Byrd was the 2006 Pac-10 Co-Freshman of the Year, and he started 37 games at Oregon. As the 42nd overall pick in the NFL Draft, Byrd was named to the All-Rookie team and the All-Pro NFL team his first year in the NFL.
No. 8: Tom Graham
As you can probably tell from the most excellent 'fro in his photo, Tom Graham played at the same time as Bobby Moore and Dan Fouts.
Graham holds the school record in tackles (433). In his incredible sophomore season as a Duck, Graham had 206 tackles. In one game he had 41 tackles (24 unassisted), recovered a fumble and blocked a field goal—still one of the finest performances ever by a Duck defender.
Graham was drafted by the Denver Broncos in the fourth round and played 10 years in the NFL. He was inducted into the University of Oregon Athletic Hall of Fame in 2001.
No. 7: Anthony Newman
Anthony Newman, one of my personal favorites over the years, was an outstanding defensive back for the Ducks.
The three-year starter had 247 tackles during his years at Oregon and was an honorable mention All-American in 1987. He was inducted into the UO Athletic Hall of Fame in 2006.
Most of you know Newman as the analyst and commentator on Ducks football games on the Oregon Sports Network. But Newman was the No. 35 overall pick in the 1988 NFL Draft and had a 12-year career with the L.A. Rams, New Orleans Saints and Oakland Raiders.
No. 6: Kenny Wheaton
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I toyed with making Wheaton the No. 1 all-time best defensive player at Oregon because I truly believe "The Pick" changed the face of Oregon football, perhaps forever. And how does it get more important than that?
In many ways, Kenny Wheaton is still the face of what it means to play defense for the Ducks.
Wheaton was drafted by the Dallas Cowboys and played there for three years, mostly on special teams. He then continued to play professionally in the Arena League. While playing DB for the Toronto Argonauts, Wheaton intercepted a pass and ran it back for a TD, in a play that was strangely similar to "The Pick."
Here's a trivia question for all you smarty-pants out there: Who was the QB who threw "The Pick"? Answer is on next slide.
No. 5: Patrick Chung
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Trivia answer: Damon Huard, or as I like to refer to him "one of those worthless Huard brothers" (I like him much better as a game commentator).
Let's talk about Patrick Chung, another one of my all-time favorite Ducks. Chung was a superb safety who made life miserable for opponents and was a four-year starter at Oregon.
He is fourth all-time on Oregon's career tackles list with 384 tackles. That total is the highest among non-linebackers. Chung was also great fun to watch as a kick returner, especially his senior year.
Chung was first-team All-Pac-10 both his junior and senior years, and made second-team All-America. He was drafted by the New England Patriots in 2009 in the second round (34th overall pick). Chung is the starting safety for the Pats.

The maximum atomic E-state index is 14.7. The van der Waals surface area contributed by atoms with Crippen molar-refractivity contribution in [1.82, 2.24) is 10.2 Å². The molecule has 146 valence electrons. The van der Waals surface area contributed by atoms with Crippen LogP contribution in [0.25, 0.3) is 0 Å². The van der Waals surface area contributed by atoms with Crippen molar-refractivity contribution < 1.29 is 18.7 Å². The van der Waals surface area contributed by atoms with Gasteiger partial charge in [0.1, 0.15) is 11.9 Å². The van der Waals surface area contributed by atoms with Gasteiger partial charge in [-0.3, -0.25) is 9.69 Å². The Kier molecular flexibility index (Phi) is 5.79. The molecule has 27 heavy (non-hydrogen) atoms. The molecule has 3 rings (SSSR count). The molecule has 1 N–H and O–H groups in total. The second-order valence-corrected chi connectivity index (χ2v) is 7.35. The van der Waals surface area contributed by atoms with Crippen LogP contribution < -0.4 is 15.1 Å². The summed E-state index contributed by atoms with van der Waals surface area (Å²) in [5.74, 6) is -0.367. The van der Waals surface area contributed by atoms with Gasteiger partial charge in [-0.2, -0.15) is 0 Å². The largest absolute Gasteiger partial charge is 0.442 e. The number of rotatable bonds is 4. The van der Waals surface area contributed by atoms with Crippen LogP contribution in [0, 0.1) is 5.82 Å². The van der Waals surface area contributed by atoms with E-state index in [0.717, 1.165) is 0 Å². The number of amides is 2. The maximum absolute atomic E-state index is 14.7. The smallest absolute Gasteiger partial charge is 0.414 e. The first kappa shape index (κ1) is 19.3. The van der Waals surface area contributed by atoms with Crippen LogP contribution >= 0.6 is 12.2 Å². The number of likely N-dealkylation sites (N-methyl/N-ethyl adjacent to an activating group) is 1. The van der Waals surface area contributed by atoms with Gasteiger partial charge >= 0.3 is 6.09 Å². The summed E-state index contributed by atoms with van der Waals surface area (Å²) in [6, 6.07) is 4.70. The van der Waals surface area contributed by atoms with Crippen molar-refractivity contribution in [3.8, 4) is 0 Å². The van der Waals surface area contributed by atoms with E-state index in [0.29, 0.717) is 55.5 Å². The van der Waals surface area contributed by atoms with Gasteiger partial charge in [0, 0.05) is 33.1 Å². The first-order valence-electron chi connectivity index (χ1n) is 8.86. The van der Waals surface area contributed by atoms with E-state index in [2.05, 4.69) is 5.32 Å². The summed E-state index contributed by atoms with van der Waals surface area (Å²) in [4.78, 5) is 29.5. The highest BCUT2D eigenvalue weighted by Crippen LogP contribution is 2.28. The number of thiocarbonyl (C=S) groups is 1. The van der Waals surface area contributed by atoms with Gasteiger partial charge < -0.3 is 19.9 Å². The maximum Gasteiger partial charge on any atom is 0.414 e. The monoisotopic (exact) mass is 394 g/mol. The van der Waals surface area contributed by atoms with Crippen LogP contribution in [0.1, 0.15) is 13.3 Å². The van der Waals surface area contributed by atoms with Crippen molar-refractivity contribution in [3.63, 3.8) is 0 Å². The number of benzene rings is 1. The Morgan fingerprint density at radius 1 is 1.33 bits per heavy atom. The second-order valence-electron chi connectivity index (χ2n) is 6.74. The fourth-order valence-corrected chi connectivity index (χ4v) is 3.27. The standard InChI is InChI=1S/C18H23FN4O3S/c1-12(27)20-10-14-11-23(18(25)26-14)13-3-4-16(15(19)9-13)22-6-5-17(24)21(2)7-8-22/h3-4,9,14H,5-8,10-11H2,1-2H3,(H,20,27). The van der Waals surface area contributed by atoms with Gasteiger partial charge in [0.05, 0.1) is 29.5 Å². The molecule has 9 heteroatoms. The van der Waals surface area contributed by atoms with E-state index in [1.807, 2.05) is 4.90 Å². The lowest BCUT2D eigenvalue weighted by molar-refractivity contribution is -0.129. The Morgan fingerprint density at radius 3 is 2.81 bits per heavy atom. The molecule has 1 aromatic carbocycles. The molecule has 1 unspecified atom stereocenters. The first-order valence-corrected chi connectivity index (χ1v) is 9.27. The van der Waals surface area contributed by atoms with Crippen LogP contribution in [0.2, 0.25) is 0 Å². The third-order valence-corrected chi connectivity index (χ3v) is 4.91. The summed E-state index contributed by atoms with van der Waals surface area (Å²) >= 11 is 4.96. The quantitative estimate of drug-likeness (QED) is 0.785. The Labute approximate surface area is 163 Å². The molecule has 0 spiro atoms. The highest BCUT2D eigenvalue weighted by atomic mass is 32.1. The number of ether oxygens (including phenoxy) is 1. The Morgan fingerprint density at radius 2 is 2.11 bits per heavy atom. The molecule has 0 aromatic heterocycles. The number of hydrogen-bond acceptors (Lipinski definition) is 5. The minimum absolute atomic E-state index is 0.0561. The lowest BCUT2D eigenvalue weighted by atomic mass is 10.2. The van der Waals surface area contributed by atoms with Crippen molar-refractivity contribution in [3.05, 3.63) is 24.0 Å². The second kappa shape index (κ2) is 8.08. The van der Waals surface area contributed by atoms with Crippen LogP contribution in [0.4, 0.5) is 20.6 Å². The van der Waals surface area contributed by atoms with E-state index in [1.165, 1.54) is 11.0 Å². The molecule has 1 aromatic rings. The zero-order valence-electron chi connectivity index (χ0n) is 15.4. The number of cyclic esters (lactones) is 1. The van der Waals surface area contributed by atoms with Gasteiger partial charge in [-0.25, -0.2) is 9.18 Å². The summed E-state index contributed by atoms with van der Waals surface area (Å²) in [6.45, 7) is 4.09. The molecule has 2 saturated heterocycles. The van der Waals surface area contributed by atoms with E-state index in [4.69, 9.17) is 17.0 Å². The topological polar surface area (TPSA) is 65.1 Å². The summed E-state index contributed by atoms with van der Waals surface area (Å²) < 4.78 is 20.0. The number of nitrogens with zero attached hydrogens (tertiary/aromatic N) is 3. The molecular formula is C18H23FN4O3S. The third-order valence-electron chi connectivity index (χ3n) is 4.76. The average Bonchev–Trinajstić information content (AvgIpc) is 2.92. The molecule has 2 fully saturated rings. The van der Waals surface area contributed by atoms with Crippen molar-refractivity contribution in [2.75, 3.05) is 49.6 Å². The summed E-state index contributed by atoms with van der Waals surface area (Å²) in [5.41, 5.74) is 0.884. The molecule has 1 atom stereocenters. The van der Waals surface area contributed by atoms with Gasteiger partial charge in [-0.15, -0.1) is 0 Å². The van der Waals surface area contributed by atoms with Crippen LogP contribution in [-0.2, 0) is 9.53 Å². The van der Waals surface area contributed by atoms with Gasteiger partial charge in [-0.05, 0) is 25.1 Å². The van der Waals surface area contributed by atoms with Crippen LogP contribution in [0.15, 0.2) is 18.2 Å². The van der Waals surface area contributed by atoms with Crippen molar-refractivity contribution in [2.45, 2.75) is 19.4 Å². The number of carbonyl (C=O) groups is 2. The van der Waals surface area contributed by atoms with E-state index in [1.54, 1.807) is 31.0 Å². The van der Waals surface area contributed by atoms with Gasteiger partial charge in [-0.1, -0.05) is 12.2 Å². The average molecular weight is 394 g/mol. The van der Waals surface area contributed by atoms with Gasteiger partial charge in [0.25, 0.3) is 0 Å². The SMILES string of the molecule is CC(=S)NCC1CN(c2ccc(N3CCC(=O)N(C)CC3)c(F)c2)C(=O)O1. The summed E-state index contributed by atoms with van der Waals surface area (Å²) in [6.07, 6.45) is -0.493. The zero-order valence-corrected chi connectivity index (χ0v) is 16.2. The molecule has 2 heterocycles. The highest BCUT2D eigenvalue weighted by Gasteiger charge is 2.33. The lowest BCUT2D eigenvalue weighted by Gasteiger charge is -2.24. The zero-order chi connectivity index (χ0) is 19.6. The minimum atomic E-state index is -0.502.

No. 4: Mel Renfro
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I just love this photo of Mel Renfro. It's exactly what an NFL Hall of Fame player from Oregon should be doing these days.
While Renfro received a lot of attention as an All-American half back, he deserves to be on this list because he was also an exceptional DB (and a track star too!).
Renfro was the No. 2 NFL draft pick in 1964 by the Dallas Cowboys, where he spent his entire 14-year pro career. He started with the Cowboys as a safety and moved to cornerback, where he had his greatest success.
Renfro was amazing in his rookie season with the Cowboys, leading the Cowboys with seven interceptions and leading the NFL in both punt return and kickoff return yardage. He was invited to the Pro Bowl his rookie year.
Mel Renfro was a superb all-around athlete and one of the best to ever come out of the state of Oregon.
No. 3: George Shaw
George Shaw was a first-team All-American in both football and baseball at the University of Oregon in the 1950s. He played both quarterback and DB for the Ducks.
Shaw is on this list because he is first on the all-time Oregon career interceptions list with 18. He also holds the record for most interceptions in a season (13).
And, if that wasn't enough for you, Shaw was also the No. 1 pick in the 1955 NFL Draft by the Baltimore Colts. He started at QB for the Colts, but early in his second season he broke his leg. His replacement? Johnny Unitas.
Shaw played for other NFL teams before retiring in 1962. He died at his home in Portland in 1998.
No. 2: Dave Wilcox
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"The Intimidator," aka Dave Wilcox, was one of the most dominant outside linebackers of his era. I always thought his toughness came from being born in Ontario, OR. If you aren't as tough as you want to be, go live in Ontario for a year and then talk to me.
One of only two Oregon defensive players in the Pro Hall of Fame (Renfro is the other), Wilcox was drafted by the San Francisco 49ers as the 29th player overall in the 1964 NFL Draft, and he starred for 11 seasons.
Wilcox once said, "What I do best is not let people block me. I just hate to be blocked." So simple, so perfect.
No. 1: Haloti Ngata
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I'm not really sure yet if Haloti Ngata is better than Dave Wilcox. Neither are you. We don't have enough evidence.
But defensive tackle Ngata just might be the best defensive player in Oregon history. Ngata played three seasons at Oregon and left for the NFL after his junior year after he earned a share of the Pac-10's defensive player of the year.
While at Oregon, Ngata had 151 tackles and—my personal favorite stat—seven blocked kicks. I love blocked kicks. He is in second place in the all-time Oregon locker room bench press; only Igor Olshanksy has beaten him (by a measly ten pounds).
Ngata was drafted in the 2006 NFL Draft by the Baltimore Ravens as the 12th overall pick. In his seventh year with the Ravens, Ngata is currently their franchise player, having recently signed a five-year, $61 million contract.
Dave Wilcox is probably wishing he was still playing.